But the Leaf will also get company in the coming years. Le Vot also announced in Detroit that Nissan will have eight fully electric models in its global fleet by 2022. Partners of the Renault and Mitsubishi alliance are presenting four more. Only the Japanese manufacturer is predicting that it will see around 1 million BEVs per year by the middle of the decade.
While the Nissan brand will continue to market conventional-powered gas and diesel models for the foreseeable future, the Infiniti division is planning an even more aggressive transformation, said Christian Meunier, the newly-appointed CEO of the Infiniti brand, based in Hong Kong.
As of 2021, all products will be electrified, he said in an interview. In the case of Infiniti, that means both vehicles with electric batteries and what are known as series connection hybrids. These have extended-range gas engines on board, but if they are turned on they only serve as generators, sending power to the electric motors that actually drive the wheels.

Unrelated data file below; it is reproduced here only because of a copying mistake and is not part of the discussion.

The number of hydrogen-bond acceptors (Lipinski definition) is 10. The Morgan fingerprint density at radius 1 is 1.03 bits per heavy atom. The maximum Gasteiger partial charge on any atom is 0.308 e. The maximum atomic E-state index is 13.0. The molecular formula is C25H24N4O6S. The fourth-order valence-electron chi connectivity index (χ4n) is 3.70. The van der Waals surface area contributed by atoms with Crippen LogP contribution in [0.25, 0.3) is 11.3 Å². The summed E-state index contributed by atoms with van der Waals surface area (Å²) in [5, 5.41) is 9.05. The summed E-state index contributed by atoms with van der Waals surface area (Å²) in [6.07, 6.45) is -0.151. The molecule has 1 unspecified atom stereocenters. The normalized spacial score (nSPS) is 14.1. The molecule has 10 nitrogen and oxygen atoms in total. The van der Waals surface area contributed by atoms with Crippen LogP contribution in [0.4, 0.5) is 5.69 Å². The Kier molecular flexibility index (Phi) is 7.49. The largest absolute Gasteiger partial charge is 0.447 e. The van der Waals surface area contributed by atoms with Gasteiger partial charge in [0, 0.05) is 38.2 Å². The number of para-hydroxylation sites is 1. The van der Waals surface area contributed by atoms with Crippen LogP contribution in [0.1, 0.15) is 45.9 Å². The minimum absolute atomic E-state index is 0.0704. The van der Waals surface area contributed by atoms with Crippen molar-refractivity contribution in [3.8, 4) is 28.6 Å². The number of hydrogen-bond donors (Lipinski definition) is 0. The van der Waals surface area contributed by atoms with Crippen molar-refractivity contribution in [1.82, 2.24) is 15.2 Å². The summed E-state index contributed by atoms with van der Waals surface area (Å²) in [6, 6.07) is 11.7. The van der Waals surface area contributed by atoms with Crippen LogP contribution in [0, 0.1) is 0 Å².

"It will take around two to three years" to phase out conventional transmissions, Meunier estimated.
Infiniti suffered a shameful moment in the car show on Monday, when its concept of QX Inspiration was not initially implemented on the stage, as planned, due to a problem with its electrical transmission. Despite this setback, Meunier called the prototype "the embodiment of our future in the form of a surprising electric crossover."
The QX Inspiration is loaded with luxury features, including a marble center console and a red Japanese wood roof lining. But just like the Nissan IM with a less exotic finish, what really matters is the actual design of the vehicle.